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Preparing the Healthcare Professionals of Tomorrow


In the spirit of the soon-to-be high school graduates venturing out to discover their own career paths, the focus of this week’s blog is a program run by faculty, staff, and medical students at Western Michigan University Homer Stryker M.D. School of Medicine (WMed). The program fosters an interest in the medical sciences among students in the Kalamazoo Public Schools (KPS).

In 2014, Dr. Cheryl Dickson, Associate Dean of WMed’s Health Equity and Community Affairs, helped introduce Early Introduction to Health Careers (EIH), a pipeline program that serves more than 180 KPS students. Spanning two cohorts, EIH 1 supports fourth and fifth graders while EIH 2 is comprised of 10th grade students.

To gain a better understanding about the processes of EIH, KzooConnect met up with Dawn DeLuca, Coordinator for Health Careers and Pathways at WMed. In addition to supporting Dr. Dickson, DeLuca develops programming that exposes underrepresented students to healthcare programs.

“EIH 2 is our flagship program,” said DeLuca. “Students meet one Saturday each month and partake in hands-on learning. After completing that portion of the program, students are eligible for the summer program.”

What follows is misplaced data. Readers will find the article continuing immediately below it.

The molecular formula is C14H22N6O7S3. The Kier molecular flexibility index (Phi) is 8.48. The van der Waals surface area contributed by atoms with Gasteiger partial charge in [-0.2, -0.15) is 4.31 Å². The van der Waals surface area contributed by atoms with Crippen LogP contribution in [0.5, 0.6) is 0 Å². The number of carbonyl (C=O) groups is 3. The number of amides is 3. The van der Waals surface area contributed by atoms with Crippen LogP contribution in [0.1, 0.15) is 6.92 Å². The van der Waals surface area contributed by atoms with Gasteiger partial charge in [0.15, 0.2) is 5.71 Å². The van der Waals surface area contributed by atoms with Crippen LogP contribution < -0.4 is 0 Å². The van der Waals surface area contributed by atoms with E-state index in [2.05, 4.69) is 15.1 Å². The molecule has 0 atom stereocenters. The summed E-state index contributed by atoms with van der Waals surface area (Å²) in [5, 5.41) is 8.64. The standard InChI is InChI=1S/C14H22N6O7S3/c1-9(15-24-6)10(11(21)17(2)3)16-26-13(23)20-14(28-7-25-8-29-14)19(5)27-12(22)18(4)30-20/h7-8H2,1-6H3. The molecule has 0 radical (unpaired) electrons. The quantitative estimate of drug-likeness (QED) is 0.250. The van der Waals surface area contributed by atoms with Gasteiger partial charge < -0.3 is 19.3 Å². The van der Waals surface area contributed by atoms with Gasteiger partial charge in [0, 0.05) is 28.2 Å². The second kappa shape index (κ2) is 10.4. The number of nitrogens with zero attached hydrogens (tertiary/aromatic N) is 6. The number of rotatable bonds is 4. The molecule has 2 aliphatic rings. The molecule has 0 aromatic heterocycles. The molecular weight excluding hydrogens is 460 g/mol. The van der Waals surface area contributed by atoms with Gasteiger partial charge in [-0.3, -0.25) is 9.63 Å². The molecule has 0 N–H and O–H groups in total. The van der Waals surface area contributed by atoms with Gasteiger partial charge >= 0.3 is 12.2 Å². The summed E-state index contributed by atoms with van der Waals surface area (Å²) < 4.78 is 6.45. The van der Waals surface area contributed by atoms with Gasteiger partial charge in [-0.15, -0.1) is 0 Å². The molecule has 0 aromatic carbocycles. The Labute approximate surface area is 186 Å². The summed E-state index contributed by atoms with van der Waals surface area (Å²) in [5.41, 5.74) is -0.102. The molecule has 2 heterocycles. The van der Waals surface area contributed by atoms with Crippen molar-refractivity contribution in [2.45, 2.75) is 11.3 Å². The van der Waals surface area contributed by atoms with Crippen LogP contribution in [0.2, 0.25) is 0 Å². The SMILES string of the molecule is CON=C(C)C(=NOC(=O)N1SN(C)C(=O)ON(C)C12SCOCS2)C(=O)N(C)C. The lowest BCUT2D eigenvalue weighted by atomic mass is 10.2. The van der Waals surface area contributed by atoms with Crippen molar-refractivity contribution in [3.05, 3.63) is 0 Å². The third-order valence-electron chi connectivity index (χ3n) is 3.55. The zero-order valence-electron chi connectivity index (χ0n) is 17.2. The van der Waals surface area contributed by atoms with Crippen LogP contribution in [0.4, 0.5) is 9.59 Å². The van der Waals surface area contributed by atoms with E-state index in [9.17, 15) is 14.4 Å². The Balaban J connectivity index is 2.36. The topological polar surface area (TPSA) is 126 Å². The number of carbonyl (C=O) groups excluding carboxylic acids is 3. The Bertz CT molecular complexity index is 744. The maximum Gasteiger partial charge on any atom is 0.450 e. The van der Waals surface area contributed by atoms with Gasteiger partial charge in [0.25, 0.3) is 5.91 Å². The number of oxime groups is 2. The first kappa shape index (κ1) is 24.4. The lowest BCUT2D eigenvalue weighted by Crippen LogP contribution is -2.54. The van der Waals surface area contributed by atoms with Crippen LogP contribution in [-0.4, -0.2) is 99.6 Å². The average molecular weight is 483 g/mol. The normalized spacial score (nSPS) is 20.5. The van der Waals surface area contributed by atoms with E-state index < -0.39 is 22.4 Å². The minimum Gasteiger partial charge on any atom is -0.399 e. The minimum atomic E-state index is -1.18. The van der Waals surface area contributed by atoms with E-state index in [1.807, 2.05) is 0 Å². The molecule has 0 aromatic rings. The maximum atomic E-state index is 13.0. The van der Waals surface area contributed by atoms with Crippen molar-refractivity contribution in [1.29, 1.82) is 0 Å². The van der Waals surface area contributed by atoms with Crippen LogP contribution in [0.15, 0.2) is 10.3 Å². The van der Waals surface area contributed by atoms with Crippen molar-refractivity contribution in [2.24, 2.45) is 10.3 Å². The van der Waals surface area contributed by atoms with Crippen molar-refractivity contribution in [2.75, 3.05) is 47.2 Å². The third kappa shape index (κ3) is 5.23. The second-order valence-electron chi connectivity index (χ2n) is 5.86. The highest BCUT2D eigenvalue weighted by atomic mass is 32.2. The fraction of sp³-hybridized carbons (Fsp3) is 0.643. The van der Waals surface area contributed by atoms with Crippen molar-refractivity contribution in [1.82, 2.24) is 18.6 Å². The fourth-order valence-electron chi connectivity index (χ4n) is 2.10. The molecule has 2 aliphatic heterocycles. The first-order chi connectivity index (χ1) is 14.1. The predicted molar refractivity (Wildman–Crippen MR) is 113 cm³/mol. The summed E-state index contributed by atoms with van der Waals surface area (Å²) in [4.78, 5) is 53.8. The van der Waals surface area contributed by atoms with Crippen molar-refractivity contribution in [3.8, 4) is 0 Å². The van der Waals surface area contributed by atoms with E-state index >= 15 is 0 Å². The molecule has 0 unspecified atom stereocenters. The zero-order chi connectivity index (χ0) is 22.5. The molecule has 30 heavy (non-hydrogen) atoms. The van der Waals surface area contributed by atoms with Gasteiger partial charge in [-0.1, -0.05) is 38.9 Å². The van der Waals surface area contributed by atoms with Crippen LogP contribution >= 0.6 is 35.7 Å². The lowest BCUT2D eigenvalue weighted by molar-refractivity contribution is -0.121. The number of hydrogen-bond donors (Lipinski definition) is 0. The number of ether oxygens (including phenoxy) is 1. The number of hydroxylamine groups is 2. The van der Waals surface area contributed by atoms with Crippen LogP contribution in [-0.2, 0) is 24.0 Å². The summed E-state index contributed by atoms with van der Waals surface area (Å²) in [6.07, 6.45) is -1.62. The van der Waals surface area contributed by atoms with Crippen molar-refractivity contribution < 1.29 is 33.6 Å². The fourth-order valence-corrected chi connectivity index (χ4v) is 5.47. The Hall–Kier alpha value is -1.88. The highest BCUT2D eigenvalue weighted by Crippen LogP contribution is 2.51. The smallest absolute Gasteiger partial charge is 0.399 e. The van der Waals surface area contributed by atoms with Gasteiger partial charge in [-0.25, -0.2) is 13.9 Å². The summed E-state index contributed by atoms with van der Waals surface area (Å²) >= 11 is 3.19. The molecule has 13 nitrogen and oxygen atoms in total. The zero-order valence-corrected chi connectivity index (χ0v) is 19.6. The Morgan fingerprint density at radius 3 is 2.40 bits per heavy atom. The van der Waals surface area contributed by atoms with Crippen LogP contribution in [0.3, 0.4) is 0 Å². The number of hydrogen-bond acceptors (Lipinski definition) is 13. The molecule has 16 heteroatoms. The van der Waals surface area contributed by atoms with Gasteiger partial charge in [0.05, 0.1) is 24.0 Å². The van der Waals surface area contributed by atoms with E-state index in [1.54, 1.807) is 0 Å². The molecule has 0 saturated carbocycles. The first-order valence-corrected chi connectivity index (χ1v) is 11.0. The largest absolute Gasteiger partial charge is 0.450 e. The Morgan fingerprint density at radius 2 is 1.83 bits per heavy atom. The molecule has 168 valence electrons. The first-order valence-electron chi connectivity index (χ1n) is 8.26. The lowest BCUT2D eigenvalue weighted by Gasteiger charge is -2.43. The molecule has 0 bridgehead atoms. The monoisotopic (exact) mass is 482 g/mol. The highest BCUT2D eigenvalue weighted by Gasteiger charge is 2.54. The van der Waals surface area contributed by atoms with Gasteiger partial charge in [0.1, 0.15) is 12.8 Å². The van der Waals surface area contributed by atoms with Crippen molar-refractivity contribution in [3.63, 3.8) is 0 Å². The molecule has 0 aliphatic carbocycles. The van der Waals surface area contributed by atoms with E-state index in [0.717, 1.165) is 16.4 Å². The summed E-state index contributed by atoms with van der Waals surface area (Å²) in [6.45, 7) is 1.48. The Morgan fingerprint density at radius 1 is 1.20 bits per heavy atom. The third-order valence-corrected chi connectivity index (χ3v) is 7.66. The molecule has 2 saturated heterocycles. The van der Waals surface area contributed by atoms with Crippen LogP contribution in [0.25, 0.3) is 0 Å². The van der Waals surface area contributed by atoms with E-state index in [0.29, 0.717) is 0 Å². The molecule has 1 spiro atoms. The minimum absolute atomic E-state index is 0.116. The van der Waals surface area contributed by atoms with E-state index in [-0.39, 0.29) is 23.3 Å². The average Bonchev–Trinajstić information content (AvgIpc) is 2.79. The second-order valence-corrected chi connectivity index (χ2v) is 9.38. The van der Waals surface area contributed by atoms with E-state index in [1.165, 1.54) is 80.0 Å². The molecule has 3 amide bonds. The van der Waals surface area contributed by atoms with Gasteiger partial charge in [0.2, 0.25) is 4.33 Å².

Over the course of two weeks during the summer, participants meet with faculty, staff, and medical students at Kalamazoo College and WMed to continue their studies.

“The first week of the program is held at Kalamazoo College where students will learn lab skills with Professor of Chemistry, Dr. Regina Stevens-Truss,” said DeLuca. “Week two is held at WMed and includes activities such as CPR certification, learning anatomy with faculty, staff, and medical students, and meeting with Stryker employees to discover how medicine and engineering improves patient care.”

When asked about the benefits of the program, DeLuca said, “EIH helps recipients of The Kalamazoo Promise explore possible career paths, build self-confidence, and eventually find success in the health field.”

So far, DeLuca’s assessment has been correct as two students from the inaugural EIH 2 cohort have gone on to receive the Heyl Scholarship, a scholarship for studies in the sciences and nursing. One recipient is presently enrolled at the Bronson School of Nursing, while the other is studying biochemistry at Kalamazoo College.

With results like this, it should come as no surprise that the format for EIH is also being used in Calhoun County. Currently, more than 50 eighth grade students across three school districts are involved in the program.

Roughly five years into EIH’s lifespan, it is encouraging to see young people being engaged with a resource that opens their eyes to future possibilities. Programs like this strengthen the community and are examples of what makes Kalamazoo such a special place to live.

Interested in contributing to EIH? Proceeds from WMed’s 4th Annual Imagine GALA on Saturday, May 18, at the W.E. Upjohn M.D. Campus, directly benefit the cause.

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